September 7, 2011 / 6:08 PM / in 6 years

Kremlin museums tap into taste for modern culture

<p>A mannequin dressed with a creation by Paul Poiret stands on display in a new exhibition dedicated to the French fashion designer in Moscow's Kremlin September 6, 2011. REUTERS/Sergei Karpukhin</p>

MOSCOW (Reuters) - A new show displaying the works of 20th century French couturier Paul Poiret turns the dark chambers of the Kremlin Museums into a colorful showcase of popular modern culture alongside the regal clothing and objects of Russia’s past.

The rich and colorful silk and velvet dresses created a century ago by Poiret, a revolutionary designer who is credited with freeing women from the confinements of the corset, opened the autumn season at the central museum in Moscow on Wednesday.

Poiret took his clients out of restrictive 19th century clothes by designing practical sheath dresses and tunics, many of which the explorer of world cultures and lover of Russian ballet created for Russian actresses and ballerinas.

A white tunic-like evening dress embroidered with gold and bright silk flowers, one of many Poiret created for Russian actress Vera Karakhan, stands by his Russian-inspired hats in a gallery filled with dresses, shoes and perfume bottles.

The modern-looking costumes, mimicked around the world since, could easily make any of today’s haute-couture fashion shows. They take up two of the Kremlin bell towers usually given over to historic artifacts and icons from the Middle Ages.

“Most traditional museums in the world are trying to incorporate exhibitions of modern conceptual art, and our museum is not an exception,” Elena Gagarina, director of the Kremlin Museums, told Reuters ahead of the exhibit’s opening.

As if taking up the torch from Moscow’s Pushkin Museum, which has just taken down a lavish fashion exhibit of Christian Dior gowns in July, the Kremlin has stepped up the expansion of its modern art and popular culture activities.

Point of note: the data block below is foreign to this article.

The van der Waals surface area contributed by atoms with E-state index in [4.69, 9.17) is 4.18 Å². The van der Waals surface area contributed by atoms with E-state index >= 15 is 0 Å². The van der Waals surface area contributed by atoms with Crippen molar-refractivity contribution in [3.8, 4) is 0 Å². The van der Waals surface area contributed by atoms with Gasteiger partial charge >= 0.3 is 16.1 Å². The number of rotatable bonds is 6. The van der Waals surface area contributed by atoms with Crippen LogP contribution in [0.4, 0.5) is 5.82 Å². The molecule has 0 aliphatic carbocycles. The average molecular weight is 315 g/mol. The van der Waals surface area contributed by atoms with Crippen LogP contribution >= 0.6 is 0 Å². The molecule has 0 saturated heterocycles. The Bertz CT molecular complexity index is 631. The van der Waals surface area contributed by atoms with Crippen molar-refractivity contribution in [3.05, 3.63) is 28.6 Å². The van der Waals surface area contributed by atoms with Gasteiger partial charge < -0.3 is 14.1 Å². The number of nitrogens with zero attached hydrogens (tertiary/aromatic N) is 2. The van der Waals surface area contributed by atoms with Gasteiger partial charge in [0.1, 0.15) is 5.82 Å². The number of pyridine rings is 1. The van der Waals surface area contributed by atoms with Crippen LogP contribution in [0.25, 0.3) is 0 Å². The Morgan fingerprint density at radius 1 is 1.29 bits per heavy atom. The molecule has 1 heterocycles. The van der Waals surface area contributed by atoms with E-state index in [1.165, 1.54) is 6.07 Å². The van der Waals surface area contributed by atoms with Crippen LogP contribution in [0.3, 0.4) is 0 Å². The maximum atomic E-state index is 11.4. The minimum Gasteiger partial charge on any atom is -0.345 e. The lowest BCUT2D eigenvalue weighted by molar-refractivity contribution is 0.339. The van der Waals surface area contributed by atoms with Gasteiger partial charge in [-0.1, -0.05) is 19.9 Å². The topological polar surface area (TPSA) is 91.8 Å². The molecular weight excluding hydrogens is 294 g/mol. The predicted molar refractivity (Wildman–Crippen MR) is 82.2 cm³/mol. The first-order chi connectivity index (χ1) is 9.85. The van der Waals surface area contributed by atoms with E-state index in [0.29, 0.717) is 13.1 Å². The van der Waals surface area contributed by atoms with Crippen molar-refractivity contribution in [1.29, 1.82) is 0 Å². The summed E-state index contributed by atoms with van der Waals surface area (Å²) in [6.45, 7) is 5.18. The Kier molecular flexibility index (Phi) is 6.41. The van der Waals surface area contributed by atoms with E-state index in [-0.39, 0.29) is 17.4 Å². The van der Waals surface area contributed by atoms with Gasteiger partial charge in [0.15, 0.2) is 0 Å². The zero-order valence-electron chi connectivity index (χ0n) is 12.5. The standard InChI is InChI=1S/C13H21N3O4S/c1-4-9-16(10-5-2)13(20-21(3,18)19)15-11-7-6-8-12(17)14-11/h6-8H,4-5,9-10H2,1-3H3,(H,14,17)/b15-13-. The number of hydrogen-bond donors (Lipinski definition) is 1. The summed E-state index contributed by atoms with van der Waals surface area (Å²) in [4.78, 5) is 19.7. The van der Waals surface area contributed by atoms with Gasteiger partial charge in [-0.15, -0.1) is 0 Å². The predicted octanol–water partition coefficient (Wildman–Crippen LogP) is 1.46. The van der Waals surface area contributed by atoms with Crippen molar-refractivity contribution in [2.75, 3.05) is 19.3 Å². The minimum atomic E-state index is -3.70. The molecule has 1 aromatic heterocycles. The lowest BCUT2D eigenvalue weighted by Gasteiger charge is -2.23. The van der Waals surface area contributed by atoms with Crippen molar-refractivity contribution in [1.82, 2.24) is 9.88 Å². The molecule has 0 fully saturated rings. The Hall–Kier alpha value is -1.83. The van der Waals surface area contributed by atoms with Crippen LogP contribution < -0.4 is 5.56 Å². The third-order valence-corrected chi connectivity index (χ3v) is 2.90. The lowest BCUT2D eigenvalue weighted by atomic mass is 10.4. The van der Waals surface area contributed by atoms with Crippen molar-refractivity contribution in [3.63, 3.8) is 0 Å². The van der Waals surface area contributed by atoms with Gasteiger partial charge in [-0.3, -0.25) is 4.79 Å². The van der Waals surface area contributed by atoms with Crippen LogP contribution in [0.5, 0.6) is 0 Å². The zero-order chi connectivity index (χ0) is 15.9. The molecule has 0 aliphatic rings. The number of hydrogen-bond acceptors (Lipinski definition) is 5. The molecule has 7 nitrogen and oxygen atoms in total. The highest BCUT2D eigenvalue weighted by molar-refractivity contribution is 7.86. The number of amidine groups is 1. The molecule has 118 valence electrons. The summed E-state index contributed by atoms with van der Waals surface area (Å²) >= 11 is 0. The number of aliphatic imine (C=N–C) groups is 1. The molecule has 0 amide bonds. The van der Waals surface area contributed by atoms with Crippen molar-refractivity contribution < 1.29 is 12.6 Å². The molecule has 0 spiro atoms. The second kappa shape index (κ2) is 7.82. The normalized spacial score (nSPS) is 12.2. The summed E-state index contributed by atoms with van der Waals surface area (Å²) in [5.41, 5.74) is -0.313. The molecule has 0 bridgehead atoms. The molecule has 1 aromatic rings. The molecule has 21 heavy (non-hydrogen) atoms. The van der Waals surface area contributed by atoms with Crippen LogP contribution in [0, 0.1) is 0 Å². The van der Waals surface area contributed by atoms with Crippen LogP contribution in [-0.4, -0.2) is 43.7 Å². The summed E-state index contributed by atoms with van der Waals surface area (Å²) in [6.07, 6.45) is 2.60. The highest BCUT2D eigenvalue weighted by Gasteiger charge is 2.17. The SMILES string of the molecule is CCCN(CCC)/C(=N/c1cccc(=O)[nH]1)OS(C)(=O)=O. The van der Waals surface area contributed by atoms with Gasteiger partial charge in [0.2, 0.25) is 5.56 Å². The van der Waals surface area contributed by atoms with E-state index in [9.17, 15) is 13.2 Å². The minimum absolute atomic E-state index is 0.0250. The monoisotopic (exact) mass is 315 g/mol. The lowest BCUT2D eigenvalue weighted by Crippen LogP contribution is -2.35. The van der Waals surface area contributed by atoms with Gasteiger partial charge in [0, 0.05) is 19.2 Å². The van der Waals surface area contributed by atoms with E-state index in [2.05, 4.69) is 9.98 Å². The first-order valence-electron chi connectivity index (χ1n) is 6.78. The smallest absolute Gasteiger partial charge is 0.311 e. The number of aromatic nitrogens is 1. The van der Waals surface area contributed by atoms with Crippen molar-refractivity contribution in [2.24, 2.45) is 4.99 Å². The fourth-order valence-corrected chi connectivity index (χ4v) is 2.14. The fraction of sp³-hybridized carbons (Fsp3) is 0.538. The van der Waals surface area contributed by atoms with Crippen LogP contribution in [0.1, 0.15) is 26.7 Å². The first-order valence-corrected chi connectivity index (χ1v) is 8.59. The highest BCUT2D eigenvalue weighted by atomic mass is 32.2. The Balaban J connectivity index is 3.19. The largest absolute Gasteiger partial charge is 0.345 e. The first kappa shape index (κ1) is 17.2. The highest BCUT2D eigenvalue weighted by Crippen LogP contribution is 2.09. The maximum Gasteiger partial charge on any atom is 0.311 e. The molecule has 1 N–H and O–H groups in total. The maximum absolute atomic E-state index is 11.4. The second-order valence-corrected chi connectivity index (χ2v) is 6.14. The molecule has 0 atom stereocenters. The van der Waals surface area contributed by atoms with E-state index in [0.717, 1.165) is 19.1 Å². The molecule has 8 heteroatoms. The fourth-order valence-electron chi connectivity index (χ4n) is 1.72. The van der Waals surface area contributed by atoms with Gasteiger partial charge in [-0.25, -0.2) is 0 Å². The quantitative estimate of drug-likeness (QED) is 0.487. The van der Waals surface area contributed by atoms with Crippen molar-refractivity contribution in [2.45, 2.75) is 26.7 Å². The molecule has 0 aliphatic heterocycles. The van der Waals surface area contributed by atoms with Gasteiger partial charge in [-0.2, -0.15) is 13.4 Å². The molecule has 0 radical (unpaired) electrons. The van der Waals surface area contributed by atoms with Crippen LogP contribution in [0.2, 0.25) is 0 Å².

“I hope in the future we will hold even more radical modern art projects than we have so far. No museum can develop without incorporating modern art and art forms, and without touching on the pressing issues that emerge with the changing lifestyle, and fashion is part of that lifestyle,” Gagarina said.

The next contemporary art exhibit planned for the museum in the heart of Moscow will show abstract works by British 20th-century sculptor Henry Moore in the Spring of 2012.

Over the summer, the Kremlin Museums displayed gem works by Russian jeweler Carl Faberge, a contemporary of Poiret. Gagarina said that exhibit beat all previous attendance records and credited a growing interest in modern art as the reason for its popularity.

Around 2 million people visit the Kremlin museums yearly.

The Poiret exhibit commemorates the 100th anniversary of the couturier’s first and only visit to Russia, which inspired many of his creations including linen dresses, boots for women and evening hats with the traditional local tablecloth ornament.

Some pieces, sold by the Poiret family at an auction in 2005 to France’s Musee Galliera, which donated 20 costumes, are on show for an international audience for the first time at the Kremlin, said Musee Galliera’s Sophie Grossior.

The exhibit, on display in Moscow from Wednesday to January 15, 2012, also has pieces from France’s Grasse perfume museum, Britain’s Victoria and Albert Museum, St Petersburg’s Hermitage and several Moscow libraries.

Although the exhibit offers many magazine and newspaper excerpts, book and booklet pages to see aside from the dresses on display, organizers expect plenty of interest from a public which is developing a taste for museums.

“Now, that women have been freed from hard household labor and people stopped working at their dachas as much as they used to, visiting museums has become a proper thing to do. Lifestyles have changed,” said Elena Mikhailova, exhibits assistant at the Kremlin Museums for the past 25 years.

Writing by Nastassia Astrasheuskaya; Editing by Lidia Kelly and Paul Casciato

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